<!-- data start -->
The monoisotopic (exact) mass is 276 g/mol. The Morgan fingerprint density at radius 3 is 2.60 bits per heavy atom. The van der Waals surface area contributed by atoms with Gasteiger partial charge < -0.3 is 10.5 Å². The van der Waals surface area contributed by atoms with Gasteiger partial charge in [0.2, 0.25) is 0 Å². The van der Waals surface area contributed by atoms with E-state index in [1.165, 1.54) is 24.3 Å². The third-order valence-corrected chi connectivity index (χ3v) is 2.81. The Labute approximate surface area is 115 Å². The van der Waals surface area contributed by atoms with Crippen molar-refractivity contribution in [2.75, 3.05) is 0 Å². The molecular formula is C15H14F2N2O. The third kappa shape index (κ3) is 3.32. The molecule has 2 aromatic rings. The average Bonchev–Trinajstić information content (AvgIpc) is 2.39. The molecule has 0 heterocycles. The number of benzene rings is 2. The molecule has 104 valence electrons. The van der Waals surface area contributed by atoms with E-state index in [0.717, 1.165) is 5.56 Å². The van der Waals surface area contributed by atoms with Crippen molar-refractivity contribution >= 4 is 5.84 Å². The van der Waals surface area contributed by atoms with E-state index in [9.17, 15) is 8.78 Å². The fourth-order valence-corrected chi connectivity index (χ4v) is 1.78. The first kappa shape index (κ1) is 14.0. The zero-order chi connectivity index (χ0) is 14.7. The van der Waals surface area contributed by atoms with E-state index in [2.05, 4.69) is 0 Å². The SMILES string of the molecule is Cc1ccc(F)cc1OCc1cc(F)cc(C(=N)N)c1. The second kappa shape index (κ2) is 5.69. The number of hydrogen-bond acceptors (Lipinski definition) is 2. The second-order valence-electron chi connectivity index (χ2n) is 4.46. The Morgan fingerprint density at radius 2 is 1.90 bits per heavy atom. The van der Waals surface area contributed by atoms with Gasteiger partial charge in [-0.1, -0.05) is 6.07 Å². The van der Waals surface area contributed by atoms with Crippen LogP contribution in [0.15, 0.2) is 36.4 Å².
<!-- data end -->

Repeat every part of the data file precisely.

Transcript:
The monoisotopic (exact) mass is 276 g/mol. The Morgan fingerprint density at radius 3 is 2.60 bits per heavy atom. The van der Waals surface area contributed by atoms with Gasteiger partial charge < -0.3 is 10.5 Å². The van der Waals surface area contributed by atoms with Gasteiger partial charge in [0.2, 0.25) is 0 Å². The van der Waals surface area contributed by atoms with E-state index in [1.165, 1.54) is 24.3 Å². The third-order valence-corrected chi connectivity index (χ3v) is 2.81. The Labute approximate surface area is 115 Å². The van der Waals surface area contributed by atoms with Crippen molar-refractivity contribution in [2.75, 3.05) is 0 Å². The molecular formula is C15H14F2N2O. The third kappa shape index (κ3) is 3.32. The molecule has 2 aromatic rings. The average Bonchev–Trinajstić information content (AvgIpc) is 2.39. The molecule has 0 heterocycles. The number of benzene rings is 2. The molecule has 104 valence electrons. The van der Waals surface area contributed by atoms with E-state index in [0.717, 1.165) is 5.56 Å². The van der Waals surface area contributed by atoms with Crippen molar-refractivity contribution >= 4 is 5.84 Å². The van der Waals surface area contributed by atoms with E-state index in [9.17, 15) is 8.78 Å². The fourth-order valence-corrected chi connectivity index (χ4v) is 1.78. The first kappa shape index (κ1) is 14.0. The zero-order chi connectivity index (χ0) is 14.7. The van der Waals surface area contributed by atoms with E-state index in [2.05, 4.69) is 0 Å². The SMILES string of the molecule is Cc1ccc(F)cc1OCc1cc(F)cc(C(=N)N)c1. The second kappa shape index (κ2) is 5.69. The number of hydrogen-bond acceptors (Lipinski definition) is 2. The second-order valence-electron chi connectivity index (χ2n) is 4.46. The Morgan fingerprint density at radius 2 is 1.90 bits per heavy atom. The van der Waals surface area contributed by atoms with Gasteiger partial charge in [-0.1, -0.05) is 6.07 Å². The van der Waals surface area contributed by atoms with Crippen LogP contribution in [0.15, 0.2) is 36.4 Å².